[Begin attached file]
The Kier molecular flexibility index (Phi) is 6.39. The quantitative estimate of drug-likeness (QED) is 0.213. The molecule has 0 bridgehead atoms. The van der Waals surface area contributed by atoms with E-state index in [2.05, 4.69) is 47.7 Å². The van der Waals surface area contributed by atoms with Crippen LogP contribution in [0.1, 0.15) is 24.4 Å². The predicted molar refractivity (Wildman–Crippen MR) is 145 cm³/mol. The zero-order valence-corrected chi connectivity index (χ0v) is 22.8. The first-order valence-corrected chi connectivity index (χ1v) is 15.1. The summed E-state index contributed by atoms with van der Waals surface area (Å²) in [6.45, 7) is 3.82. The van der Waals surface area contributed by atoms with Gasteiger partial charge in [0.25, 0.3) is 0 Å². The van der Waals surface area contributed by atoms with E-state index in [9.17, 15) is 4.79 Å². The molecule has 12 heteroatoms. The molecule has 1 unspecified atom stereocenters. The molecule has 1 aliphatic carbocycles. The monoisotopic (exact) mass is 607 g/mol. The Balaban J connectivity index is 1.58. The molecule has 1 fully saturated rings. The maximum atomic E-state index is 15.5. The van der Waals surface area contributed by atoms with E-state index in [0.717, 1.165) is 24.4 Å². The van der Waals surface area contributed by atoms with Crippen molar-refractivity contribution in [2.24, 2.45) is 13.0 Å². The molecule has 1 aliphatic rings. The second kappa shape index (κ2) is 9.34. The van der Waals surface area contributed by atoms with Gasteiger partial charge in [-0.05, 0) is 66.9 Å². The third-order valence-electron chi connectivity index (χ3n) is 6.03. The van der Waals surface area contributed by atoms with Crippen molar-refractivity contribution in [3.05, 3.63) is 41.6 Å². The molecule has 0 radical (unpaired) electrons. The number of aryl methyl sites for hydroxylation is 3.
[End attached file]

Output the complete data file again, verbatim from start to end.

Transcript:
The Kier molecular flexibility index (Phi) is 6.39. The quantitative estimate of drug-likeness (QED) is 0.213. The molecule has 0 bridgehead atoms. The van der Waals surface area contributed by atoms with E-state index in [2.05, 4.69) is 47.7 Å². The van der Waals surface area contributed by atoms with Crippen LogP contribution in [0.1, 0.15) is 24.4 Å². The predicted molar refractivity (Wildman–Crippen MR) is 145 cm³/mol. The zero-order valence-corrected chi connectivity index (χ0v) is 22.8. The first-order valence-corrected chi connectivity index (χ1v) is 15.1. The summed E-state index contributed by atoms with van der Waals surface area (Å²) in [6.45, 7) is 3.82. The van der Waals surface area contributed by atoms with Gasteiger partial charge in [0.25, 0.3) is 0 Å². The van der Waals surface area contributed by atoms with E-state index in [9.17, 15) is 4.79 Å². The molecule has 12 heteroatoms. The molecule has 1 unspecified atom stereocenters. The molecule has 1 aliphatic carbocycles. The monoisotopic (exact) mass is 607 g/mol. The Balaban J connectivity index is 1.58. The molecule has 1 fully saturated rings. The maximum atomic E-state index is 15.5. The van der Waals surface area contributed by atoms with E-state index in [0.717, 1.165) is 24.4 Å². The van der Waals surface area contributed by atoms with Crippen molar-refractivity contribution in [2.24, 2.45) is 13.0 Å². The molecule has 1 aliphatic rings. The second kappa shape index (κ2) is 9.34. The van der Waals surface area contributed by atoms with Gasteiger partial charge in [-0.05, 0) is 66.9 Å². The third-order valence-electron chi connectivity index (χ3n) is 6.03. The van der Waals surface area contributed by atoms with Crippen molar-refractivity contribution in [3.05, 3.63) is 41.6 Å². The molecule has 0 radical (unpaired) electrons. The number of aryl methyl sites for hydroxylation is 3.